A mock documentary is successful when it is able to combine both the appearance of historically accurate elements and present believable situations through a false lens, leading the audience to question the reality of what they are seeing. The genre of false documentary aims to present a convincing story through the use of credible documentary tactics to portray a "fictional documentary." Every mock documentary depends on its viewers believing its premise. The illusion of believability is most often either confirmed or destroyed by the credits. Frequently the audience first learns the people on the screen were actors, and that they have fallen prey to the thick veil of believability that documentary films are so able to portray. To capture the audiences trust directors of mock documentary films apply many of the tactics and conventions Mock documentaries serve to leave the audience questioning the reality and believability of what they view in the theatre and at home. The mock documentary can be both real and fake, both shocking and humorous, both projected and actual.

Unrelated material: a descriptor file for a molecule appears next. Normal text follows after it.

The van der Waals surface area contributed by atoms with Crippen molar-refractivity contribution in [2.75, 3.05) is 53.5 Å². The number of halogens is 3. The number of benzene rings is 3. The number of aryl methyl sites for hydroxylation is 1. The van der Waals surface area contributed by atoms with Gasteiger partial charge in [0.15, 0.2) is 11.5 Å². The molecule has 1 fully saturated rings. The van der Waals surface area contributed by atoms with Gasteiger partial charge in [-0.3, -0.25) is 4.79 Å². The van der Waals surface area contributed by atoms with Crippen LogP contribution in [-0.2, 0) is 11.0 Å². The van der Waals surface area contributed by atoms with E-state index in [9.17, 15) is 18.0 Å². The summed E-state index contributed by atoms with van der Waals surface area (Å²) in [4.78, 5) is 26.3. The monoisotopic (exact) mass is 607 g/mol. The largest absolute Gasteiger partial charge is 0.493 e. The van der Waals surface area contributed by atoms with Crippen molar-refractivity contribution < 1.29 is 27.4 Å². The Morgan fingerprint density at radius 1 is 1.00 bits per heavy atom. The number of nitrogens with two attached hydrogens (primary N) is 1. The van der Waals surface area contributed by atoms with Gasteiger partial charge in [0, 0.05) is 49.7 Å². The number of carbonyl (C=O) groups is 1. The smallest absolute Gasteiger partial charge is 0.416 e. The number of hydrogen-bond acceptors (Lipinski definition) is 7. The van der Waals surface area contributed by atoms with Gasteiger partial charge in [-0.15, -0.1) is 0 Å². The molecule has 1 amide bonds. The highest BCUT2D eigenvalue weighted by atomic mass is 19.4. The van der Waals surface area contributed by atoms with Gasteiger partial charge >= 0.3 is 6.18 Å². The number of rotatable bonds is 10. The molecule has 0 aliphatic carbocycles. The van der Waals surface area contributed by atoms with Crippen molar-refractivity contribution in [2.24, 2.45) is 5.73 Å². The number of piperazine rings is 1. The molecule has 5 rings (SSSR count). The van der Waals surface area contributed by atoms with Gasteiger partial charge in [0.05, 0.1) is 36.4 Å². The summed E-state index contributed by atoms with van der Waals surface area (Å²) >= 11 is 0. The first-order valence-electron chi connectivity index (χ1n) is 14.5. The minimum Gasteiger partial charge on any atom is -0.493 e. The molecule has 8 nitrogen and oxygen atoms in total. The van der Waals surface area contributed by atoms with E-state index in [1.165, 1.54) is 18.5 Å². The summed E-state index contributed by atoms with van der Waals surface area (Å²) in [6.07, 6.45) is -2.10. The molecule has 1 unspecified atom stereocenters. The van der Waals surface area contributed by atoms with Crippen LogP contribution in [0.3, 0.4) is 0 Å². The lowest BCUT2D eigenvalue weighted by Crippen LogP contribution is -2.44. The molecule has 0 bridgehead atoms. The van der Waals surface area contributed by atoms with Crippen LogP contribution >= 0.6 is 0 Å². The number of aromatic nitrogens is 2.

The origin of the mockumentary ranges back to the very beginning of film. The mock documentary as a genre owes a great deal to both fiction and nonfiction films. But, since a mockumentary adopts the formal behavior of a documentary it asserts a sense of believability. In the late twentieth century documentary films used an element of fakery to add to the plausibility of the footage. War scenes were also depicted by cardboard cutouts of boats and often staged in backyard lagoons. In Robert Flaherty's 1922 film, Nanook of the North, Eskimo life was supposed to be shown as it existed without influence....
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...ist, though the larger world that encompasses that specific world does exist and can be studied through the lens of the smaller, more specific world. By making assertions about its projected world a mock documentary, like a traditional documentary, can refer to the actual world.
Nichols, B. (1994). Blurred Boundaries. Indianapolis: Indiana University Press.
Barnouw, E. (1993). Documentary: A History of the Non-Fiction Film. New York: Oxford University Press.
Eitzen, D. (1995). "When Is a Documentary? Documentary as a Mode of Reception." Cinema Journal. v.35, n.1, p.92-94.
This Is Spinal Tap. Dir. Rob Reiner, 1984, US.
Man Bites Dog. Dir. Benoit Poelvoorde, Remy Belvaux, Andre Bonzel, 1991, BEL.
Waiting For Guffman. Dir. Christopher Guest, 1996, US.
The Blair Witch Project. Dir. Daniel Myrick & Eduardo Sanchez, 1999, US.
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